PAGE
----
Editor: You might say we lost our innocence on Sept. 11, 2001. We discovered belatedly that we were vulnerable to the attacks of people who saw our freedom and our culture as a threat to theirs. Those who despise or feel threatened by us, lacking armies, use surprise as their strategy and savagery as their modus operandi.

The recent attacks in Paris remind us that we are not alone — that we in the free world are in this struggle together. The solidarity displayed from moment one was inspired by our best instincts and comforting to those on the firing line and those of us who are in shock and at the same time seeking solutions.

We need to use our heads and hearts as we face new challenges. Intelligence is a key. We need to beef up our intelligence operation strategically — fight surprise with technological diligence and creativity. And we need to use the intelligence that we call common sense, attacking the Islamic State group while protecting the innocent. Take the example of Secretary of Defense Ashton Carter, as he described an attack on a convoy of ISIS trucks. Knowing that the drivers were forced labor, the planes sent down pamphlets warning them to abandon the trucks as they were going to be blown up. Most of their lives were saved.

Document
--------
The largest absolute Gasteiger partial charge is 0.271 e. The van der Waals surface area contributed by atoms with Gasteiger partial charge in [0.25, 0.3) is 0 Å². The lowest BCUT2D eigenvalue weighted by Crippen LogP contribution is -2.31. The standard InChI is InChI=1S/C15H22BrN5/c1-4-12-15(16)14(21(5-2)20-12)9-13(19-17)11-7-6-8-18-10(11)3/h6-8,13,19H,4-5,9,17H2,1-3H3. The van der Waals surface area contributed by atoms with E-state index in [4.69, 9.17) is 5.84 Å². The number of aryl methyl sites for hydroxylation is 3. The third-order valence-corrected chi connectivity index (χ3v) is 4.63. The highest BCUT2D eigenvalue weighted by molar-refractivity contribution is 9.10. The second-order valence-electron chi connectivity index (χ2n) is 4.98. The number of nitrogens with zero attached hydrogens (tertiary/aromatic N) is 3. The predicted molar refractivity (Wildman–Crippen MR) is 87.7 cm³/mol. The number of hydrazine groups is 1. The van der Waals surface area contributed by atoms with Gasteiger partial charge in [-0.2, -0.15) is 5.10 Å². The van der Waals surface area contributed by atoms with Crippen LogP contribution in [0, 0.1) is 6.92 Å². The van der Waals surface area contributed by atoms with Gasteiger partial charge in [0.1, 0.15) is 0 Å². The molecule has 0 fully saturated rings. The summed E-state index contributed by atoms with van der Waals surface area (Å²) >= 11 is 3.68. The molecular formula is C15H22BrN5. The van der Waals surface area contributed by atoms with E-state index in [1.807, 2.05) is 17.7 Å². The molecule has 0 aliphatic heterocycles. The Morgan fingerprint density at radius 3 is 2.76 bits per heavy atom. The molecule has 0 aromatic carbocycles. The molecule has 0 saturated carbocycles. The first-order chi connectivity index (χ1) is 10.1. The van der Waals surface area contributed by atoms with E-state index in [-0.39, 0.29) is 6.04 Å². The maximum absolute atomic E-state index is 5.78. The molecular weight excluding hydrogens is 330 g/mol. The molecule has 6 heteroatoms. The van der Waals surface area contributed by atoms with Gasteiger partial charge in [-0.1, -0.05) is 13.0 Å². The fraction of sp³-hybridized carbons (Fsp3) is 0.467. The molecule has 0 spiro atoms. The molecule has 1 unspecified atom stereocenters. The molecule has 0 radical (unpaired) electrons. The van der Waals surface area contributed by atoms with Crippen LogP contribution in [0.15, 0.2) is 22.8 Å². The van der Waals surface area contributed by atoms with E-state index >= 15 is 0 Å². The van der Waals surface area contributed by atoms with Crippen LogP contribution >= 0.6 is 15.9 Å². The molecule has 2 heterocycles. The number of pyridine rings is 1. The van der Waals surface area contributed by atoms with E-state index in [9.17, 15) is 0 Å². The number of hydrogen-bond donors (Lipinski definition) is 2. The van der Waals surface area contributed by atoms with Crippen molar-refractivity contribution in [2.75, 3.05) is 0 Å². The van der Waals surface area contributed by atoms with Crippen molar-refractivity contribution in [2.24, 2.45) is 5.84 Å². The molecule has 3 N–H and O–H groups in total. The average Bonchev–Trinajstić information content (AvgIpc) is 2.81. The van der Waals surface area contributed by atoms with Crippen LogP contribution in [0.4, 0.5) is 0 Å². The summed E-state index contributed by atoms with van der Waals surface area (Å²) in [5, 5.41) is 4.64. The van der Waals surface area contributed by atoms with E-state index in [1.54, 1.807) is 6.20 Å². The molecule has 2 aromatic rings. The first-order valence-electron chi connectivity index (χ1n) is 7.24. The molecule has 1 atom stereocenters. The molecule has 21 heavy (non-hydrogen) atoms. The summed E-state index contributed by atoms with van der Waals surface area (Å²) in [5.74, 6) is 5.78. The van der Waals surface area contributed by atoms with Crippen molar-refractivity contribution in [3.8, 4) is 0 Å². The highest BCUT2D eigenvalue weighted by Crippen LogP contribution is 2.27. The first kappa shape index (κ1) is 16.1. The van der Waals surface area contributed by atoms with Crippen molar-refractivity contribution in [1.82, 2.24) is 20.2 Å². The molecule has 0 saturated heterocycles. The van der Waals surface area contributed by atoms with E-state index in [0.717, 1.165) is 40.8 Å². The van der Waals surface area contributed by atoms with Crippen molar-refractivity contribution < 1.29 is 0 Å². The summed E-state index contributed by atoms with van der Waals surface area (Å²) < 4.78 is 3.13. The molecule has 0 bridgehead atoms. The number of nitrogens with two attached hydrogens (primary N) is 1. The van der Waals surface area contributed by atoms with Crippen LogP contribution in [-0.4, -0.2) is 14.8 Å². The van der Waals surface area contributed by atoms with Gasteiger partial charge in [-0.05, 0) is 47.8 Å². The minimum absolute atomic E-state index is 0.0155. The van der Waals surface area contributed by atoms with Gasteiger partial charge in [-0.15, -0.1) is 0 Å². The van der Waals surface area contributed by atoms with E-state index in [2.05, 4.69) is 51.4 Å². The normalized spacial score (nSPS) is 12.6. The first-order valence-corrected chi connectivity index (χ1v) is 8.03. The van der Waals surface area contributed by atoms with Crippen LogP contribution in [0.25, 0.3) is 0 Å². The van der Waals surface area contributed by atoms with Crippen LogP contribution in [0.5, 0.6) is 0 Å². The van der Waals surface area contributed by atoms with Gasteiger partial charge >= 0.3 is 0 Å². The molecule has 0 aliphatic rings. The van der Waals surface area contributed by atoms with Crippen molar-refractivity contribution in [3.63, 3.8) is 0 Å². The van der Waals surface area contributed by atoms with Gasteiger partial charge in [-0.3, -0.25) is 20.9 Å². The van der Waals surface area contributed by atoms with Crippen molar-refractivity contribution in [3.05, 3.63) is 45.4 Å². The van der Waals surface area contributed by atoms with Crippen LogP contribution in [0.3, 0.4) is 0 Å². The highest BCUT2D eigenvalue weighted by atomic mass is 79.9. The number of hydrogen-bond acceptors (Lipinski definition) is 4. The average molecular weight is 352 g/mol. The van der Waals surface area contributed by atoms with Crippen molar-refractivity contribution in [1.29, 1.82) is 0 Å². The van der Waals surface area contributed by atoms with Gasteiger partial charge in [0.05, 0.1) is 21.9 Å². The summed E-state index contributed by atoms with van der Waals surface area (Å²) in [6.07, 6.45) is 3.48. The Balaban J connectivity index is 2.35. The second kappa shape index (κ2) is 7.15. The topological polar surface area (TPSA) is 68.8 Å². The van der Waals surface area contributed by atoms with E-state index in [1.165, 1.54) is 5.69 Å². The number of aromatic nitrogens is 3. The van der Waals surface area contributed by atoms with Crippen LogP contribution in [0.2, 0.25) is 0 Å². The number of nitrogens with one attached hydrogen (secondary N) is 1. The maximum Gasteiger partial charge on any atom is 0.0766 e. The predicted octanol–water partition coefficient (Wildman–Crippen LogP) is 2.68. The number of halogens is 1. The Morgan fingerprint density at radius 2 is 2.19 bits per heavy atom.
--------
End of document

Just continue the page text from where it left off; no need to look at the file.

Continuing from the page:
With regard to refugees, let’s not punish these victims of ISIS and Syrian President Bashar al-Assad. Let’s not lose our humanity and empathy. The knee-jerk decision of a majority of governors to oppose the relocation of refugees to their states is a disgraceful reaction to an act of brutality. It casts aside the values that we cherish and that make us a great nation while doing nothing to solve the problem of our own vulnerability.

Let’s find intelligent solutions by using our creativity to improve our intelligence system and using our heads and hearts to restore a knowing — and not naïve — normalcy.

Nov 22 Scranton Times Tribune Letters to the Editor

Preserving normalcy